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Gov't says blocking access to pirated content an option to protect right holders

TOKYO -- The Cabinet Office presented a draft report on Sept. 13 stating that blocking access to websites illicitly showing pirated manga and other copyrighted materials free of charge could be a policy option in countering such practices.

The government proposal, presented at a meeting of experts, faced criticism from attendants who see legalizing the blocking of access to specific websites without the user's consent as a violation of the constitutional right to secrecy of communications. The panel will continue to discuss the matter in its next session on Sept. 19, according to officials.

In April, the government asked internet service providers to shut off access to three sites posting copyrighted comic materials, including one called "Manga-mura" (manga village) saying they were committing serious copyright infringements. The government also indicated its intention to seek the introduction of a law allowing access denial during an ordinary session of the Diet next year, and set up the expert panel in June to discuss comprehensive countermeasures against online piracy.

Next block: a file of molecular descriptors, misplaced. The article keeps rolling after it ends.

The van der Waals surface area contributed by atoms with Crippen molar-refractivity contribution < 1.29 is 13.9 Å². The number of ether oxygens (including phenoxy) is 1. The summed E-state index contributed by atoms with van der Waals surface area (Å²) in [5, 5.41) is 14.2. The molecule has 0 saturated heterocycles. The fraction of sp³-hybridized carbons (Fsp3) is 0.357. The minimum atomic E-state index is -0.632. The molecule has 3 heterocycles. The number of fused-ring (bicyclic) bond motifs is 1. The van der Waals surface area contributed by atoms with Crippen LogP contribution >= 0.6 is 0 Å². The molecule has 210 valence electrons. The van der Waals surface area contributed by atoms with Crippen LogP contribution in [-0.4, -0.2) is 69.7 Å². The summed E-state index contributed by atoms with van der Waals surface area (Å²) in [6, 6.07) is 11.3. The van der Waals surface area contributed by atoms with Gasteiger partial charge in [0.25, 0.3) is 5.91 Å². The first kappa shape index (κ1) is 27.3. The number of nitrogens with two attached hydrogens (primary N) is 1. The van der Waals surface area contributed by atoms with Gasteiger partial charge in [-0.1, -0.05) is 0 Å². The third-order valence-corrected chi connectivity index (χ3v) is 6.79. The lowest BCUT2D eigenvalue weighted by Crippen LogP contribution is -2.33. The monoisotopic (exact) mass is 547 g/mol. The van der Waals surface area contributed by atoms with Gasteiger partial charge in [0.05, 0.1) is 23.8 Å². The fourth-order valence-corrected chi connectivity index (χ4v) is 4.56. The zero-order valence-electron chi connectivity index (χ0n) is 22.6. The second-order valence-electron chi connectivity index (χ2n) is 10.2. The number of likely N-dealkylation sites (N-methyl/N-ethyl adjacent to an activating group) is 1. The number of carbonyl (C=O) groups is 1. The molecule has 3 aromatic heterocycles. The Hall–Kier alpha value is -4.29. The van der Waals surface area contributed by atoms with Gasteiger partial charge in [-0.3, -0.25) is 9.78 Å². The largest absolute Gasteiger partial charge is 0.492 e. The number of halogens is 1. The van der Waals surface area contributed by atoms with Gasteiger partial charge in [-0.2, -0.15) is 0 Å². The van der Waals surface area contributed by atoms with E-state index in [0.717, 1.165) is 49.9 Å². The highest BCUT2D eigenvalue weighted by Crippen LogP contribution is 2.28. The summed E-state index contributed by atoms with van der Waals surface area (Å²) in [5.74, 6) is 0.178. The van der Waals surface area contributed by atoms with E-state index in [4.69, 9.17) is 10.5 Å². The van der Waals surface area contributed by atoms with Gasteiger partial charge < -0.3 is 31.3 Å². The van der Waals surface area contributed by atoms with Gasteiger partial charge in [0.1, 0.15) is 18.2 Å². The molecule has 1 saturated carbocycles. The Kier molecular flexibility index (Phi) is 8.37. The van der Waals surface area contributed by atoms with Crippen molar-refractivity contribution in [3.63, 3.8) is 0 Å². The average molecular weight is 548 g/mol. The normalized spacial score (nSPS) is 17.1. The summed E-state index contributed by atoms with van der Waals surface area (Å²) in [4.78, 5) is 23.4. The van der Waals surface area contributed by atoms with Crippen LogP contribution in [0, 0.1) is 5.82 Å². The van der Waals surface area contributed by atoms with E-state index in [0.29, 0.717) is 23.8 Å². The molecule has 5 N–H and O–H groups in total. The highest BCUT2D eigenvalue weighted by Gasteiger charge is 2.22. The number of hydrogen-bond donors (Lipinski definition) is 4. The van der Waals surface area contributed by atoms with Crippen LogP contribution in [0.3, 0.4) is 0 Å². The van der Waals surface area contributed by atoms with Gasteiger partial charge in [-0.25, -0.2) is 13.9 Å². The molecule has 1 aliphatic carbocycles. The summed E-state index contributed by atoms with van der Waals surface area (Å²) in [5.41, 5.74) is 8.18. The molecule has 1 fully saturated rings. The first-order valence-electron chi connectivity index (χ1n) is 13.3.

The government's draft proposal presented on Sept. 13 pointed out that a mechanism was necessary to remove piracy sites from the results of internet searches or curb advertisements on those sites so that their operators will not be able make money out of their activities. It also called for the introduction of a system in which users accessing those sites will be shown warnings automatically.

The draft report explained that the effectiveness of such countermeasures has been in question because, for example, some advertisers are foreign companies and may not be deterred by measures taken by Japan. It proposed that legalizing the blocking of access to those sites "could be a policy option." To avoid criticism that blocking access is a form of censorship by the government, copyright holders would be encouraged to seek court orders allowing access to be cut, the document said, adding that such an arrangement would clear constitutional questions.

The draft touched on the presence of critical views about legalizing denial of access, due to concerns over possible violations of the secrecy of communication. Similar opinions critical of such legalization were expressed one after another by experts in the latest meeting. Allowing denial of access "will enable internet service providers to collect information about users unrelated to the piracy issue," said lawyer Ryoji Mori.

In contrast, authors and publishers suffering from copyright infringement are supportive of access denial. "Piracy is illegal. There is no way to stop the operators (of websites posting pirated contents) if they are based overseas," said Nobuo Kawakami, president of Kadokawa Dwango Corp. publishing house.

(Japanese original by Kenji Wada and Arimasa Mori, Business News Department)

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